Consumer prices rose 8.5% in March marking a fresh 40-year high and bolstering expectations that the Fed will raise interest rates by 0.50% in May.  Many observers believe today’s CPI reading could mark the peak, capturing rising energy and food costs following Russia’s invasion of Ukraine.  Additionally, we have now annualized the last of easier prior year comps with April 2021 marking the initial leg up in this inflationary cycle.  Meanwhile, the Fed has shifted tone and trajectory to more hawkish policy in an effort to reign in elevated inflation levels.  Risks that heightened levels of inflation could set the stage for a recession are growing.  Higher prices continue to threaten consumer demand – a key driver of U.S. economic growth – and/or the Fed could overcorrect as it endeavors to implement tighter policies.  Barring a Fed misstep, we believe the odds of recession in the next twelve months remain low.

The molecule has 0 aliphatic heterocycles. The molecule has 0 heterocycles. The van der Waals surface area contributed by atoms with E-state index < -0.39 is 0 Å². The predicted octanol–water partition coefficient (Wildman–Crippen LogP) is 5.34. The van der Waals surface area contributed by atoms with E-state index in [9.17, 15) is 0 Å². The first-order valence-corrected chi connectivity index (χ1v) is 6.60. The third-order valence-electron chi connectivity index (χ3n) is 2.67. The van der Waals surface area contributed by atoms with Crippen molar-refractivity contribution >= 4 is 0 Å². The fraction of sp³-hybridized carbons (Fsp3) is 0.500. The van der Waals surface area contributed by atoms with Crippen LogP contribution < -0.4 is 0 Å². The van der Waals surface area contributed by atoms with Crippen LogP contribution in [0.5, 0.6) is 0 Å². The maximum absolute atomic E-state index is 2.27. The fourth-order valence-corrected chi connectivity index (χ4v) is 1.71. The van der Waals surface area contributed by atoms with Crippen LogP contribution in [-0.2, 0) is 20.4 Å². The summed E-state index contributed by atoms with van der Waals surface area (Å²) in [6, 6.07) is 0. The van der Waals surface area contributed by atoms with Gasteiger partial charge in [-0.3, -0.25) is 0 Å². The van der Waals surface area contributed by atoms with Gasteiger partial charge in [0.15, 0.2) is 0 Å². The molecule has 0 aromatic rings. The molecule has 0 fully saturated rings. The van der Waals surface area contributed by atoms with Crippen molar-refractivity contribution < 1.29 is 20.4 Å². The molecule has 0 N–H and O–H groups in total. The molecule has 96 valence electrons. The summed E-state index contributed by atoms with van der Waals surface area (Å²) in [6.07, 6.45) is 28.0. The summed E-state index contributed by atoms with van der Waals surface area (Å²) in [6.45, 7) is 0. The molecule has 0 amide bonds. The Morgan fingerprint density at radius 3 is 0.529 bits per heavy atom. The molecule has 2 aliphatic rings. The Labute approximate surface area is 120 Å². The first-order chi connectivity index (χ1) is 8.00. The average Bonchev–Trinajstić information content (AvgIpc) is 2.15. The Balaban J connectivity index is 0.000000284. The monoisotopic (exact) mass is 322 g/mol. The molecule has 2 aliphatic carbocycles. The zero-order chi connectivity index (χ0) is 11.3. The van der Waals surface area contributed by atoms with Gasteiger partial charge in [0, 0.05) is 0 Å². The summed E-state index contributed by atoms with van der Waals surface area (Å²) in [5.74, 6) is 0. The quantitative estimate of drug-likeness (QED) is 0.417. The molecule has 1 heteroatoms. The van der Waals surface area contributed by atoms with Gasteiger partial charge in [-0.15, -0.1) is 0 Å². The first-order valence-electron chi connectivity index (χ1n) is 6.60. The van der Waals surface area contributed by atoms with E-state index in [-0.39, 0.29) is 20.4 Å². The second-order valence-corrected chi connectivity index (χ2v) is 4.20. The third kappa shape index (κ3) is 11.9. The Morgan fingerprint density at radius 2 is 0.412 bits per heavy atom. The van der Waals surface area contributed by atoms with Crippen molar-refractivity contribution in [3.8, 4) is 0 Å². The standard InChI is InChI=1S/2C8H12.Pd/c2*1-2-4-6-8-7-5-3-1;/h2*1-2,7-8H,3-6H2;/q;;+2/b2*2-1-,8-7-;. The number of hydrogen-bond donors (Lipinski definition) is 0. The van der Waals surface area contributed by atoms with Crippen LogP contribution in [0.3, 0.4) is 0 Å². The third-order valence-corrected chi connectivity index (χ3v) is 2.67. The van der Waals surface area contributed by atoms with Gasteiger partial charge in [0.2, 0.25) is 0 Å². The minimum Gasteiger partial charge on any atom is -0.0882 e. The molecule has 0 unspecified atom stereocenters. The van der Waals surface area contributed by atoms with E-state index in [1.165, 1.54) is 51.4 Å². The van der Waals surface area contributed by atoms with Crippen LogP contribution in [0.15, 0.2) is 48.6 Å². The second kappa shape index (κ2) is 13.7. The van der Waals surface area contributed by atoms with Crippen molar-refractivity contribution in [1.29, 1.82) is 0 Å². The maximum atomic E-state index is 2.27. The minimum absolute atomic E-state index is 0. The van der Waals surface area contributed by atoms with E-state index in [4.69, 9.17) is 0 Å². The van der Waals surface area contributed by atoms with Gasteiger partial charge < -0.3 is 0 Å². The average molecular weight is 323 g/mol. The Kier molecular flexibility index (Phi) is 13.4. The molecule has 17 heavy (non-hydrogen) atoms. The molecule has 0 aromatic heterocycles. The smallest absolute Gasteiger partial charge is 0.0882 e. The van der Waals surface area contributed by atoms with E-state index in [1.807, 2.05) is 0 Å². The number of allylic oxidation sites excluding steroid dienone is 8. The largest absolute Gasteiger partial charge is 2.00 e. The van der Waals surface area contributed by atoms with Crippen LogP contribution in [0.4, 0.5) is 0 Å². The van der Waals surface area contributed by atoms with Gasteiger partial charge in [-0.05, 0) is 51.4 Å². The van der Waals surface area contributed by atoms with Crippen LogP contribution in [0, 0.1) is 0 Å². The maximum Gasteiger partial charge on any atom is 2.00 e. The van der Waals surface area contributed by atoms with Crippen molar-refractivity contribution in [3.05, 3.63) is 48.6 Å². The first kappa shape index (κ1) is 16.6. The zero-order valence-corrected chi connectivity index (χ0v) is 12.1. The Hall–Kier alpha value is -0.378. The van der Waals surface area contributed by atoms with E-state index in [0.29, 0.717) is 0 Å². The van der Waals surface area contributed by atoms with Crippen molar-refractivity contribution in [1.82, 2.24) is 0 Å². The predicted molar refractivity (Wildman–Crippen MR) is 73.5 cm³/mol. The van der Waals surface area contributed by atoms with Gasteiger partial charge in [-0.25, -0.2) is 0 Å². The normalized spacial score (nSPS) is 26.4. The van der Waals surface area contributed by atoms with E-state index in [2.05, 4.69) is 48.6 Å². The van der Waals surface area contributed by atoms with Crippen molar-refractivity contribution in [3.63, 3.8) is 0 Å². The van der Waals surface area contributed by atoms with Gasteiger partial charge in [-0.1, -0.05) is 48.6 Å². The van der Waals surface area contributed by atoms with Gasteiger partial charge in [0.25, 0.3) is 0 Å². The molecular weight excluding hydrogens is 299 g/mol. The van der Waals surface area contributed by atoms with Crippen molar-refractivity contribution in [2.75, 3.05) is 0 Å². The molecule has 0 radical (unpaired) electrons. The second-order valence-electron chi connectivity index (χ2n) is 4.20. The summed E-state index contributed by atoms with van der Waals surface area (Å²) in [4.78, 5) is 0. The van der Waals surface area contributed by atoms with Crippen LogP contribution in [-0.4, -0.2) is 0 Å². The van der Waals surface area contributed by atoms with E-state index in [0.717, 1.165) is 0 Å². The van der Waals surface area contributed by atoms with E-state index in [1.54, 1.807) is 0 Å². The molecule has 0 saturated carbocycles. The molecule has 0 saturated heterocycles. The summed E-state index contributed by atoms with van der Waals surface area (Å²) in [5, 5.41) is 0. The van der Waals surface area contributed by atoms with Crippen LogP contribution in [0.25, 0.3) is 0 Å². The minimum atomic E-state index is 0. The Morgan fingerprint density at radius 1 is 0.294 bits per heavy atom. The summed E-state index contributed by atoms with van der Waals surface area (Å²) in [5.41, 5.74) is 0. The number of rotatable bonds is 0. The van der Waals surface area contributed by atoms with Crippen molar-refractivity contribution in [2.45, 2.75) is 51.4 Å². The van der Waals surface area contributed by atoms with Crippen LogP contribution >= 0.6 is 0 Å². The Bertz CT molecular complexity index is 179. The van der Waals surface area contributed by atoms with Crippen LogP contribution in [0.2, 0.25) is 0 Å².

• Consumer prices (CPI) increased 8.5% year-over-year.  In March, the consumer price index (CPI) increased 8.5% compared to the same period a year ago.  Expectations ranged from 8.2% to 8.6% with a median of 8.4%.  Core CPI (excludes food and energy) increased 6.6% year-over-year.  While price increases were broad-based, energy costs (+32%) and new and used vehicles (+13% and +35%) were among the larger contributors to the year-over-year change.
  • Consumer prices (CPI) increased 1.2% month-over-month.  In March, consumer prices as measured by CPI increased 1.2% compared to February, marking acceleration from a 0.8% increase last month – this is the Ukraine effect.  Expectations ranged from 0.9% to 1.4% with a median of 1.2%.  Energy costs (+11%), including gasoline (+18%) and fuel oil (+22%) were the primary drivers, while used car and truck prices cooled by about 4% – the biggest single month drop since 1969.